Los Angeles Dodgers announcer Vin Scully acknowledges cheers after it was announced Tuesday night during a Dodgers-Braves game at Dodger Stadium that he would come back for a 66th season in 2015. (Brian van der Brug/Los Angeles Times)
Email the author | Follow on Twitter
on July 30, 2014 at 7:25 AM, updated July 30, 2014 at 8:05 AM
The Los Angeles Dodgers went all out Tuesday night to celebrate legendary broadcaster Vin Scully deciding to return in 2015 for a 66th season in the booth.
On Vin Scully 65th Anniversary Talking Microphone Night at Dodger Stadium, FoxSportsLA sportscaster Alanna Rizzo appeared on the scoreboard after the visiting Atlanta Braves were retired in the second inning with “breaking news.”
Seated at a table in the Dodgers press room were Korean pitcher Hyun-Jin Ryu, Cuban outfielder Yasiel Puig and Southern California-born utility infielder Justin Turner for a bit that had been shot before the game.
The camera zoomed in first on Ryu, who stated in Korean that Scully would be back next season, then Puig did the same in Spanish.
Turner finally chimed in with the English translation:
“Hey everybody, what these guys are trying to say is that Vin Scully is coming back for another season of Dodgers baseball!”
Hearing the news, four more Dodgers players seated in the first row of the press room jumped up to hoot and holler in celebration.
Dodgers fans watching this scripted announcement play out between innings loved it, as the crowd of nearly 50,000 immediately stood to give Scully a 75-second ovation.
Scully, who turns 87 in November, looked emotional seeing the crowd reaction. He stood up in his television booth for fans to see him and touched his heart with a smile on his face. When his wife entered the booth during the ovation, they shared a hug and Vin kissed her forehead.
The ovation continued until the Dodger Stadium PR man announced outfielder Carl Crawford as the Dodgers’ leadoff hitter for the home second.
Back on the air, Scully told his viewers, “Boy, it’s tough to get over that. Atlanta leading the Dodgers 1-to-nothing here in the second inning. We’d like to thank Hyun-Jin Ryu, Yasiel Puig and all the boys who put on a show on the screen. All I can say is thank God and please God for another year. But let's get back to work now; 1-0 in favor of Atlanta.”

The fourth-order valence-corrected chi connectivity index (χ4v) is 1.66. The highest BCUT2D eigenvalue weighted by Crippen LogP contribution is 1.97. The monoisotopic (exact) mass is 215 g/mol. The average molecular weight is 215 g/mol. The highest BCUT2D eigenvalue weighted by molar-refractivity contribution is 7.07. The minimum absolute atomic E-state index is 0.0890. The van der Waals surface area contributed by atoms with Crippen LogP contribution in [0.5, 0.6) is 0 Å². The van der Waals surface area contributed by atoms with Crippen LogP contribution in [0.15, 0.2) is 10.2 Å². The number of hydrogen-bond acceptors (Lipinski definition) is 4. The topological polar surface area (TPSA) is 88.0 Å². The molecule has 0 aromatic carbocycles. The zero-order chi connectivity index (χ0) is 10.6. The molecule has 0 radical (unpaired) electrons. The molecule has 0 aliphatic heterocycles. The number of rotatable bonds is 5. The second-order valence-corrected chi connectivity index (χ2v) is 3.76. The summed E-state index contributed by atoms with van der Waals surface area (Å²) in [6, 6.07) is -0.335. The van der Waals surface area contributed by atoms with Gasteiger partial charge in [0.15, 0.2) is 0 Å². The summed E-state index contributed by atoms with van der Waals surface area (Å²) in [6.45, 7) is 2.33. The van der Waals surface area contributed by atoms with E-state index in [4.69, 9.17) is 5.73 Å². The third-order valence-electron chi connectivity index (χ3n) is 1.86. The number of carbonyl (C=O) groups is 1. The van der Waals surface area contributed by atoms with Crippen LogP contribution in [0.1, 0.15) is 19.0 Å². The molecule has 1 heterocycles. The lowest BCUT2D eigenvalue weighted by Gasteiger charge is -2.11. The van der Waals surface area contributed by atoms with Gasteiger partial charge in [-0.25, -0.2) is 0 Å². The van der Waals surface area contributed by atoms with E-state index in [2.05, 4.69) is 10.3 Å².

Scully plans to keep his current work schedule in 2015 – calling all Dodgers home games as well as road divisional games in San Diego, San Francisco and Phoenix.
"Naturally there will come a time, when I will have to say goodbye, but I've soul-searched and this is not the time,” Scully said in a statement.
A native of the Bronx, Scully served two years in the US Navy after high school, then began his broadcasting career as a college student at the University of Fordham when he called football and basketball games as well as play center field on the school baseball team, serve as editor of the school paper and sing in a barbershop quartet.
Scully began his professional broadcasting career in 1949 calling college football games for CBS, whose sports director at the time was popular Brooklyn Dodgers announcer Red Barber.
The next year, Scully joined the Dodgers in 1950 as the third man on a broadcast team that included Barber and Connie Desmond, and he took over as the lead announcer in 1954 after Barber joined the Yankees' broadcast team.
Scully has called 25 World Series and 12 All-Star Games in his great career.
Scully’s name came up during a dinner between four Baseball Hall of Fame writers last weekend in Cooperstown, N.Y.
“Would Scully return,” a writer asked?
Another responded that he’d recently talked to Scully and it sounded like he’d either return with a reduced schedule or retire.
Scully was elected to the broadcaster’s wing of the Baseball Hall of Fame in 1982, four years after Mel Allen and Barber were the inaugural Ford C. Frick Award winners in 1978.